Another significant historical note is that the US Border Inspection Station at Rouses Point, New York — at the Rouses Point–Lacolle 223 Border Crossing — a Georgian Revival building by Lewis A. Simon and James A. Wetmore, dating from 1913, was added in 2014 to the US National Register of Historic Places.
April 13, 2019
(1) See also: https://www.gainesmarina.com/
(2) See also: http://www.barcombsmarina.com/
(3) Edward Thurber's residence at Rouses Point was recorded as being a frame house, built by the owner.
(4) Among these Third System forts were included Fort Sumter, Charleston, South Carolina — famous in the American Civil War — and Fort Alcatraz, California — later renowned as a high security prison.
(5) See also: http://www.historiclakes.org/explore/Montgomery.html
Some sourcing: Wikipedia.
Also worth seeing
Various localities in the surrounding Clinton County, New York, may be good bases to explore Adirondack Park.
Malone, New York (distance: 50.1 miles / 80.6 kilometres); here, US Vice President William Wheeler (cited by John F. Kennedy in 'Profiles in Courage', 1956), a historic resident of Malone, is commemorated; there is also some significant ecclesiastical architecture.
In Alburgh, Vermont (distance: 7.3 miles / 11.7 kilometres) the Welcome Center on Route 2 has some interesting historical plaques relating to Samuel de Champlain, the beginnings of the state of Vermont and a Cold War missile site.
At Fairfield, Vermont (distance: 35.5 miles / 57.1 kilometres) is commemorated the President Arthur State Historic Site, where Chester A. Arthur was born in 1829.
Montreal, Quebec, Canada (distance: 46.3 miles / 74.5 kilometres). The architectural and cultural attractions of Montreal are too numerous to mention here, but of special note, among many others, are the domed Bonsecours Market (Marché Bonsecours), dating from 1847, which was a venue used to house the Parliament of United Canada, prior to Confederation. The Notre-Dame Basilica (Basilique Notre-Dame de Montréal ) was built mainly between 1824 and 1829; many Montrealers attend annual performances of Handel's 'Messiah' there. The Olympic Stadium (Stade Olympique) in the Hochelaga-Maisonneuve district, used for the 1976 Olympics, has the world's tallest inclined tower, at 175 metres.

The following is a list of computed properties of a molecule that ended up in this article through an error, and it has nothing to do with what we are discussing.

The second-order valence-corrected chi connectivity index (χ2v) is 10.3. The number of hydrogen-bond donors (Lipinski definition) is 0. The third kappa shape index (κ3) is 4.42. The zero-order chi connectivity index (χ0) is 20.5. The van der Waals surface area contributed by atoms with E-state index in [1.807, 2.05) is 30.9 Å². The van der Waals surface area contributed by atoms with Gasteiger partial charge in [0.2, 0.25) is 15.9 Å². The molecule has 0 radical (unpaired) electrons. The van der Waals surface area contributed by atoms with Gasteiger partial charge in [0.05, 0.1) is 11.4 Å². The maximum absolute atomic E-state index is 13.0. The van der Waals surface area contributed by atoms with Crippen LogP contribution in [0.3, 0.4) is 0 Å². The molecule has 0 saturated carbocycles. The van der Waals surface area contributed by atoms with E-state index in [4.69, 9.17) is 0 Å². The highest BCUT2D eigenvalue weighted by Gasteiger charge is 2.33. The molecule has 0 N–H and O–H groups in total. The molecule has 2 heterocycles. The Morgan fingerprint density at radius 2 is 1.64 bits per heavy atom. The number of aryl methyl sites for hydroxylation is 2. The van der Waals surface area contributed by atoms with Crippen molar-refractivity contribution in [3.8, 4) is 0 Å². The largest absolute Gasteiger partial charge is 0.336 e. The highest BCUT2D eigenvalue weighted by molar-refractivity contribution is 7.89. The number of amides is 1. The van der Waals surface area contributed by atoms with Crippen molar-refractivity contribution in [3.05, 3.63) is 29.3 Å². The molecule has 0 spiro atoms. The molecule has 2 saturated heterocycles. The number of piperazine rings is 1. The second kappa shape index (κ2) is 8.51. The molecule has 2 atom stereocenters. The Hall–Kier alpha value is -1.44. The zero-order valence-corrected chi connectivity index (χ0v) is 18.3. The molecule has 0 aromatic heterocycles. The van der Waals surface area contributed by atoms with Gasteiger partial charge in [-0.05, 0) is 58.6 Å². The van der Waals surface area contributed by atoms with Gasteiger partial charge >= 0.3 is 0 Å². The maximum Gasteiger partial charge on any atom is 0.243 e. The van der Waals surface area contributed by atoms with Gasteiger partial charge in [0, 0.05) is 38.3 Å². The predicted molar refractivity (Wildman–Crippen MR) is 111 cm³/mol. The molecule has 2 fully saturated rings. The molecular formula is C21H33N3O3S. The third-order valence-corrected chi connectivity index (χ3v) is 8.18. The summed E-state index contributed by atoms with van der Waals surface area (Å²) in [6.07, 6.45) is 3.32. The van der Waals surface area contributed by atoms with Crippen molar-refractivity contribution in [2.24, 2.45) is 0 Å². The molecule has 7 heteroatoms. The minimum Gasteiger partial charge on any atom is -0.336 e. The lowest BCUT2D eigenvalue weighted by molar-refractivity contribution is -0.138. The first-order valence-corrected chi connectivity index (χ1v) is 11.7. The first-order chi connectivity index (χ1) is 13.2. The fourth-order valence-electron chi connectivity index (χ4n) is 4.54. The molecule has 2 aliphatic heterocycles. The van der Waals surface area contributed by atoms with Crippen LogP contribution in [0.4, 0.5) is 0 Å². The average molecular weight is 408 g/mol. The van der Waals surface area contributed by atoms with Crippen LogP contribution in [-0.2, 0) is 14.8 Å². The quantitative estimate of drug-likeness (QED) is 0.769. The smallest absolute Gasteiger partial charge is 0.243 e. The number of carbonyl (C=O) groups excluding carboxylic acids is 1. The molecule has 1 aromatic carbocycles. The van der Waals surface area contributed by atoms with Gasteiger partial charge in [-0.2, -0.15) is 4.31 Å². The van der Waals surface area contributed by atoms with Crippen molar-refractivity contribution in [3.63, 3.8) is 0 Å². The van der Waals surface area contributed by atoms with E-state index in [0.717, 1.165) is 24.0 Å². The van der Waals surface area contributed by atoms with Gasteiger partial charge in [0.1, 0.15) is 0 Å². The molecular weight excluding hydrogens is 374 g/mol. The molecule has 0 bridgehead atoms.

How to get there:
Plattsburgh International Airport (distance to Rouses Point : 30.5 miles / 49.1 kilometres), where car rental is available, is served by a variety of airlines, including US Air, which flies to Boston, with many North American connections. I-87 and I-89 extend to the US- Canada border on the New York and Vermont sides of Lake Champlain respectively. Please check with the airline or your travel agent for up to date information. You are advised to refer to appropriate consular sources for any special border crossing arrangements which may apply to citizens of certain nationalities.
MJFenn is an independent travel writer based in Ontario, Canada.
Other of my hubpages may also be of interest
- Visiting the Korean Veterans' Memorial Bridge, Alburgh, Vermont: Scenic and Historic Area of Multipl
The Korean Veterans' Memorial Bridge crosses Lake Champlain, and is dedicated to those who served in a pivotal conflict several decades ago that is now sometimes forgotten.
- Visiting Malone, New York: Remembering U.S. Vice President William A. Wheeler
At Malone, New York, the State of New York's Education Department erected an historical panel at the former residence of United States Vice President William Wheeler, who served in the Hayes Administration from 1877 until 1881, and later cited by Joh
MJFenn (author) on April 13, 2019:
Liz Westwood: There is indeed a lot of history at this pivotal location of New York State, Thank-you for your comment.
Liz Westwood from UK on April 12, 2019:
The historical background to this article is interesting.